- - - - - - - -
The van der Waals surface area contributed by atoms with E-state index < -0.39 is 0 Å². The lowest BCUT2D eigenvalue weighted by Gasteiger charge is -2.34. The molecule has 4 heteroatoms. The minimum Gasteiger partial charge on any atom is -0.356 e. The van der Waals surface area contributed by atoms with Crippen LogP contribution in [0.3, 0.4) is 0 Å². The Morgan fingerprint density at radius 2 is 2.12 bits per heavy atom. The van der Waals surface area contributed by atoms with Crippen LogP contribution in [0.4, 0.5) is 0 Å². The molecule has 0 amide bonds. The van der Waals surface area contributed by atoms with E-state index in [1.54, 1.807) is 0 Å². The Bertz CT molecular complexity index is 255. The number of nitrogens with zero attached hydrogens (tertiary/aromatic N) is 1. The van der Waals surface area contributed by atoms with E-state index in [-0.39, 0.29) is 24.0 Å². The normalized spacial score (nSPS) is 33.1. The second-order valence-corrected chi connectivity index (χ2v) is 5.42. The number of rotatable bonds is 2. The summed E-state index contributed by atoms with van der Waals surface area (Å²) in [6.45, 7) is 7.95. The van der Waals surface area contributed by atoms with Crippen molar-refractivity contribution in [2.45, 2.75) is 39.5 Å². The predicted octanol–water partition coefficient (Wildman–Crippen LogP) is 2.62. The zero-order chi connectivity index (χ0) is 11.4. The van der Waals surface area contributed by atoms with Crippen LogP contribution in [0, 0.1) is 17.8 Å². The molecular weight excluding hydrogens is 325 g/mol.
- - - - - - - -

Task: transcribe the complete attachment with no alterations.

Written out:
The van der Waals surface area contributed by atoms with E-state index < -0.39 is 0 Å². The lowest BCUT2D eigenvalue weighted by Gasteiger charge is -2.34. The molecule has 4 heteroatoms. The minimum Gasteiger partial charge on any atom is -0.356 e. The van der Waals surface area contributed by atoms with Crippen LogP contribution in [0.3, 0.4) is 0 Å². The Morgan fingerprint density at radius 2 is 2.12 bits per heavy atom. The van der Waals surface area contributed by atoms with Crippen LogP contribution in [0.4, 0.5) is 0 Å². The molecule has 0 amide bonds. The van der Waals surface area contributed by atoms with E-state index in [1.54, 1.807) is 0 Å². The Bertz CT molecular complexity index is 255. The number of nitrogens with zero attached hydrogens (tertiary/aromatic N) is 1. The van der Waals surface area contributed by atoms with E-state index in [-0.39, 0.29) is 24.0 Å². The normalized spacial score (nSPS) is 33.1. The second-order valence-corrected chi connectivity index (χ2v) is 5.42. The number of rotatable bonds is 2. The summed E-state index contributed by atoms with van der Waals surface area (Å²) in [6.45, 7) is 7.95. The van der Waals surface area contributed by atoms with Crippen molar-refractivity contribution in [2.45, 2.75) is 39.5 Å². The predicted octanol–water partition coefficient (Wildman–Crippen LogP) is 2.62. The zero-order chi connectivity index (χ0) is 11.4. The van der Waals surface area contributed by atoms with Crippen LogP contribution in [0, 0.1) is 17.8 Å². The molecular weight excluding hydrogens is 325 g/mol.